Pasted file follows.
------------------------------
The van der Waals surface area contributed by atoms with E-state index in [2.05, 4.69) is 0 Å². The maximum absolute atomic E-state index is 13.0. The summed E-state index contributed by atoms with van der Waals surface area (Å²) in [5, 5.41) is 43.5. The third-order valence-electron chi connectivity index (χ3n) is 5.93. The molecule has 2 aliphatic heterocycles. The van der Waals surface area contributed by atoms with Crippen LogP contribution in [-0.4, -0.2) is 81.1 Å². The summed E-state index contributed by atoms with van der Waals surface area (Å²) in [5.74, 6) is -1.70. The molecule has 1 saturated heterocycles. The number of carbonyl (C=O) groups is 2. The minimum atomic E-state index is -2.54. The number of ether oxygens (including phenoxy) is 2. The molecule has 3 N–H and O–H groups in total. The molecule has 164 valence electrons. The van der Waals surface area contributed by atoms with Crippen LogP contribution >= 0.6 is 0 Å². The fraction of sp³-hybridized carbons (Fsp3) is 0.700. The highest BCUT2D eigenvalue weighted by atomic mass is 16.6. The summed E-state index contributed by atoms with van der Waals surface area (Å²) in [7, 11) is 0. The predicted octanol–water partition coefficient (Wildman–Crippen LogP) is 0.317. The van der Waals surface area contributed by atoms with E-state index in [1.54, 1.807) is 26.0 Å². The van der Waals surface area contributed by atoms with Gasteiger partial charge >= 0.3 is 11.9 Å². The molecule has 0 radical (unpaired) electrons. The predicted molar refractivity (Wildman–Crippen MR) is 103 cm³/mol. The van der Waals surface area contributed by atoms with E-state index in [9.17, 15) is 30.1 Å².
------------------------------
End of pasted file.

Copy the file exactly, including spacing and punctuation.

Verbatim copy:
The van der Waals surface area contributed by atoms with E-state index in [2.05, 4.69) is 0 Å². The maximum absolute atomic E-state index is 13.0. The summed E-state index contributed by atoms with van der Waals surface area (Å²) in [5, 5.41) is 43.5. The third-order valence-electron chi connectivity index (χ3n) is 5.93. The molecule has 2 aliphatic heterocycles. The van der Waals surface area contributed by atoms with Crippen LogP contribution in [-0.4, -0.2) is 81.1 Å². The summed E-state index contributed by atoms with van der Waals surface area (Å²) in [5.74, 6) is -1.70. The molecule has 1 saturated heterocycles. The number of carbonyl (C=O) groups is 2. The minimum atomic E-state index is -2.54. The number of ether oxygens (including phenoxy) is 2. The molecule has 3 N–H and O–H groups in total. The molecule has 164 valence electrons. The van der Waals surface area contributed by atoms with Crippen LogP contribution >= 0.6 is 0 Å². The fraction of sp³-hybridized carbons (Fsp3) is 0.700. The highest BCUT2D eigenvalue weighted by atomic mass is 16.6. The summed E-state index contributed by atoms with van der Waals surface area (Å²) in [7, 11) is 0. The predicted octanol–water partition coefficient (Wildman–Crippen LogP) is 0.317. The van der Waals surface area contributed by atoms with E-state index in [1.54, 1.807) is 26.0 Å². The van der Waals surface area contributed by atoms with Gasteiger partial charge >= 0.3 is 11.9 Å². The molecule has 0 radical (unpaired) electrons. The predicted molar refractivity (Wildman–Crippen MR) is 103 cm³/mol. The van der Waals surface area contributed by atoms with E-state index in [9.17, 15) is 30.1 Å².